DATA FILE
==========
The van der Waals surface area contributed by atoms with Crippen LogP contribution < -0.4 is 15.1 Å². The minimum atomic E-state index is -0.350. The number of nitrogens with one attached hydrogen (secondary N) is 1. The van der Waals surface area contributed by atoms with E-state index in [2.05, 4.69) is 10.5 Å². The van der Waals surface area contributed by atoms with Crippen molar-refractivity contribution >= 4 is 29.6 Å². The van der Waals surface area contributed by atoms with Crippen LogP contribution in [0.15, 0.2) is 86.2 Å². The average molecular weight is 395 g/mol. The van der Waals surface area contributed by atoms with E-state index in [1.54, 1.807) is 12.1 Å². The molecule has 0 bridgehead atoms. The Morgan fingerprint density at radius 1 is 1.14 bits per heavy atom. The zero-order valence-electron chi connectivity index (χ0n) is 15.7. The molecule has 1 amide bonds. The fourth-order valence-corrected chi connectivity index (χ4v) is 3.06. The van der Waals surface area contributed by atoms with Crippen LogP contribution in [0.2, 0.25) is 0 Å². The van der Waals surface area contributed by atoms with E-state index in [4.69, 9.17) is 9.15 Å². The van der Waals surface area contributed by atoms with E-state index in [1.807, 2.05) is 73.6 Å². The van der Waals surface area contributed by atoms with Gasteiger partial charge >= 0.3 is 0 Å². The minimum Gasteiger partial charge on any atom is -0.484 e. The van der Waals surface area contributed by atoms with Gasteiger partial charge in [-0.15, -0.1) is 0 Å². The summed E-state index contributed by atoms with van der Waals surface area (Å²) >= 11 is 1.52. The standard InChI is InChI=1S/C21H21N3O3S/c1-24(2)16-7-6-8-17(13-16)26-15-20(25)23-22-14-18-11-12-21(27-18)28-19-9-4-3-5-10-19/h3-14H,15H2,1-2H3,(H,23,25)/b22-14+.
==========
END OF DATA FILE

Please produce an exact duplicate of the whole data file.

The van der Waals surface area contributed by atoms with Crippen LogP contribution < -0.4 is 15.1 Å². The minimum atomic E-state index is -0.350. The number of nitrogens with one attached hydrogen (secondary N) is 1. The van der Waals surface area contributed by atoms with E-state index in [2.05, 4.69) is 10.5 Å². The van der Waals surface area contributed by atoms with Crippen molar-refractivity contribution >= 4 is 29.6 Å². The van der Waals surface area contributed by atoms with Crippen LogP contribution in [0.15, 0.2) is 86.2 Å². The average molecular weight is 395 g/mol. The van der Waals surface area contributed by atoms with E-state index in [1.54, 1.807) is 12.1 Å². The molecule has 0 bridgehead atoms. The Morgan fingerprint density at radius 1 is 1.14 bits per heavy atom. The zero-order valence-electron chi connectivity index (χ0n) is 15.7. The molecule has 1 amide bonds. The fourth-order valence-corrected chi connectivity index (χ4v) is 3.06. The van der Waals surface area contributed by atoms with Crippen LogP contribution in [0.2, 0.25) is 0 Å². The van der Waals surface area contributed by atoms with E-state index in [4.69, 9.17) is 9.15 Å². The van der Waals surface area contributed by atoms with E-state index in [1.807, 2.05) is 73.6 Å². The van der Waals surface area contributed by atoms with Gasteiger partial charge >= 0.3 is 0 Å². The minimum Gasteiger partial charge on any atom is -0.484 e. The van der Waals surface area contributed by atoms with Gasteiger partial charge in [-0.15, -0.1) is 0 Å². The summed E-state index contributed by atoms with van der Waals surface area (Å²) >= 11 is 1.52. The standard InChI is InChI=1S/C21H21N3O3S/c1-24(2)16-7-6-8-17(13-16)26-15-20(25)23-22-14-18-11-12-21(27-18)28-19-9-4-3-5-10-19/h3-14H,15H2,1-2H3,(H,23,25)/b22-14+.